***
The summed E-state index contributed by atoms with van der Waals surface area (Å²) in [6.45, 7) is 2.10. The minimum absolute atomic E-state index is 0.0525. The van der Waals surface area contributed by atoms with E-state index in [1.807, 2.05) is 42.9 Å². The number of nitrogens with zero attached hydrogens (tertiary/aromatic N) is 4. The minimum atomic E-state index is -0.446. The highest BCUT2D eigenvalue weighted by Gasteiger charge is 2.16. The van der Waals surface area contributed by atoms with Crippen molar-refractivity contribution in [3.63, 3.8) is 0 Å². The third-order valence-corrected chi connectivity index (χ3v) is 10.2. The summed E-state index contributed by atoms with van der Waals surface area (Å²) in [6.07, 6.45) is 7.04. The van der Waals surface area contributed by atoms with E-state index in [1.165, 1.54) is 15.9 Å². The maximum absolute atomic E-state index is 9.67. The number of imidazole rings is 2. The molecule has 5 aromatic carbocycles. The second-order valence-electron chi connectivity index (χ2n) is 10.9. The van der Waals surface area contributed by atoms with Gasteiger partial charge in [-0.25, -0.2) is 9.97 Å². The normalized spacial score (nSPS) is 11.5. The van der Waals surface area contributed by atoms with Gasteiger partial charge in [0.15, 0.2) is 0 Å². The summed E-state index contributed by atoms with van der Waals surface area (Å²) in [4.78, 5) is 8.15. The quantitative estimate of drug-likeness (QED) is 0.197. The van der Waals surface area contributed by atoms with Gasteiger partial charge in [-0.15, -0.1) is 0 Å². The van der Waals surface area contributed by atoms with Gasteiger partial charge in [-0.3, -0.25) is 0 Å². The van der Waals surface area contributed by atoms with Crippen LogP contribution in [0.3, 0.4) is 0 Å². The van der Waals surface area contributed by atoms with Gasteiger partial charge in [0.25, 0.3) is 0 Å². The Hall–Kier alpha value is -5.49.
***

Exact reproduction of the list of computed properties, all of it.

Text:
The summed E-state index contributed by atoms with van der Waals surface area (Å²) in [6.45, 7) is 2.10. The minimum absolute atomic E-state index is 0.0525. The van der Waals surface area contributed by atoms with E-state index in [1.807, 2.05) is 42.9 Å². The number of nitrogens with zero attached hydrogens (tertiary/aromatic N) is 4. The minimum atomic E-state index is -0.446. The highest BCUT2D eigenvalue weighted by Gasteiger charge is 2.16. The van der Waals surface area contributed by atoms with Crippen molar-refractivity contribution in [3.63, 3.8) is 0 Å². The third-order valence-corrected chi connectivity index (χ3v) is 10.2. The summed E-state index contributed by atoms with van der Waals surface area (Å²) in [6.07, 6.45) is 7.04. The van der Waals surface area contributed by atoms with E-state index in [1.165, 1.54) is 15.9 Å². The maximum absolute atomic E-state index is 9.67. The number of imidazole rings is 2. The molecule has 5 aromatic carbocycles. The second-order valence-electron chi connectivity index (χ2n) is 10.9. The van der Waals surface area contributed by atoms with Gasteiger partial charge in [-0.25, -0.2) is 9.97 Å². The normalized spacial score (nSPS) is 11.5. The van der Waals surface area contributed by atoms with Gasteiger partial charge in [0.15, 0.2) is 0 Å². The summed E-state index contributed by atoms with van der Waals surface area (Å²) in [4.78, 5) is 8.15. The quantitative estimate of drug-likeness (QED) is 0.197. The van der Waals surface area contributed by atoms with Gasteiger partial charge in [-0.15, -0.1) is 0 Å². The van der Waals surface area contributed by atoms with Gasteiger partial charge in [-0.3, -0.25) is 0 Å². The van der Waals surface area contributed by atoms with Crippen LogP contribution in [0.3, 0.4) is 0 Å². The van der Waals surface area contributed by atoms with Gasteiger partial charge in [0.25, 0.3) is 0 Å². The Hall–Kier alpha value is -5.49.